Caution: Do not eat nuts if you have inflamed intestines and intestinal symptoms. Follow the SCD beginning diet until intestines are healed. Blanched almonds are less fibrous and irritating to a sensitive gut. Do not use pre-salted nuts as starch (which is not SCD legal) is typically added to make the salt stick.
Almonds and almond flour/meal have a wonderful, delicate taste when used in breads, cookies, cakes, fillings, candies and trail mixes . . . or just eaten alone. Almonds are sold whole, sliced, slivered, or ground into flour/meal with skins on or off and are a great low carb alternative to grain flours.
You can use unsalted “whole raw” almonds with the skins still on, or “blanched almonds”, which have had skins removed and are white. Blanched almonds have less fiber and a slightly higher carb count. For sensitive intestines, blanched almonds are recommended for making flour/meal. For those with no intestinal symptoms, either will be fine.
You can make your own almond flour/meal in a miniature food processor (an Oscar is great), or in a large, high quality food processor (such as one made by Cuisinart), or in a coffee grinder, a little-at-a-time. Fill the bowl of the machine to no more than half full and pulse the machine on and off until you have a fine consistency. You may have to fish out a few stubborn nuts from each batch. If you are using a heavy duty, high quality processor, you can let the machine run for a long time without ending up with almond butter or the machine overheating. Smaller machines may cut off when overheated on tough jobs.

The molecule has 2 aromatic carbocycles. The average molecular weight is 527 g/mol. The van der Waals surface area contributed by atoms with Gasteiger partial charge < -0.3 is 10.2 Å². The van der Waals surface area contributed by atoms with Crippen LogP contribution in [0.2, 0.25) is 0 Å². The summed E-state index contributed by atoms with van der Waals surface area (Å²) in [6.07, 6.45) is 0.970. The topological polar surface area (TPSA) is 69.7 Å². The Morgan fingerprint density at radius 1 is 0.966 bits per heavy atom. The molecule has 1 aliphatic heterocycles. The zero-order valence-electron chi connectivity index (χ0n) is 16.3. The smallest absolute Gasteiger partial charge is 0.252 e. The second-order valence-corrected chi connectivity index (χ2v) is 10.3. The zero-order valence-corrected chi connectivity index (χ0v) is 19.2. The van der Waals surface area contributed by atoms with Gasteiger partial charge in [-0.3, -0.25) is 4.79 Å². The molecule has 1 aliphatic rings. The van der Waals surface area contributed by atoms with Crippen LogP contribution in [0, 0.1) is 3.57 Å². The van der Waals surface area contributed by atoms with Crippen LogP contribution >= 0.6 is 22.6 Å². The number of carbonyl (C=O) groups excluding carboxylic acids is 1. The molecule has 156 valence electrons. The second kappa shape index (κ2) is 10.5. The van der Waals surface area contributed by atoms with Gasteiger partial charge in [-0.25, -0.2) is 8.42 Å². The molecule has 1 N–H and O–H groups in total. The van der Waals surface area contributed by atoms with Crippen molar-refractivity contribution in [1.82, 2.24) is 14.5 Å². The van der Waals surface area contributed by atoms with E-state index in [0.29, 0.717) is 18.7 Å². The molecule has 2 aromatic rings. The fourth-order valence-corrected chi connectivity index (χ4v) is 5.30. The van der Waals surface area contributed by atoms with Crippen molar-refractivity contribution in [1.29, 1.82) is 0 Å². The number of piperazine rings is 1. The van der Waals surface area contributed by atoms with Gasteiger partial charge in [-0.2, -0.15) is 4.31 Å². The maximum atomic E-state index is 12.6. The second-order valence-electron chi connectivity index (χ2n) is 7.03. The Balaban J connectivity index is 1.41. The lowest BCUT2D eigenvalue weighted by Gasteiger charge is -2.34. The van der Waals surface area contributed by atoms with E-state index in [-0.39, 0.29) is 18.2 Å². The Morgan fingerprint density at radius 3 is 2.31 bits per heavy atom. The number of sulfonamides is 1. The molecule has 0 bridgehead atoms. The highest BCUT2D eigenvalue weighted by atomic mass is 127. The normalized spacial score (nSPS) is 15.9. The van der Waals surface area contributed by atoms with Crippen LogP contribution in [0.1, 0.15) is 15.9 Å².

Don’t expect a fine, powdery flour. The end result will be closer to a “meal” than a siftable flour. The terms, flour and meal, are often used interchangeably. Home ground nut flour works satisfactorily in recipes, and is definitely both cheaper and fresher, but the texture will be somewhat coarser unless you have a commercial grinder. Nut flour can be substituted for grain flour in any recipe; but less liquid will be needed in the recipe. Almond flour/meal should be kept refrigerated.
Toasting the almonds first before using in a recipe will give a delicious intense nutty flavor.
To make nut butter, spread nuts of your choice on a cookie sheet. You may want to lightly butter and salt the cookie sheet. Toast at 350 for 5-10 minutes until lightly browned. Turn/stir them and toast another 5-10 minutes. Watch carefully as they can burn easily. When they begin to smell toasted, they are almost done. Cool before using. They are best stored in the freezer in airtight plastic bags or containers.
For a delicious caramel-like candied snack, toast a mixture of unsalted nuts/raisins/seeds on a lightly buttered, salted and honeyed cookie sheet at 325 for about half an hour, stirring several times. While warm, push together in mounds or drop by spoonfuls on wax paper and let cool.
To blanch whole almonds, place in boiling water for about 1 minute. Drain and place in ice water to stop further cooking of the almonds. Peel/rub the skin off with your fingers. Bake them in a 350 degree F (180 degree C) oven for about 5-10 minutes, or until almonds are dry, but have no color. They are best stored in the freezer in airtight plastic bags or containers.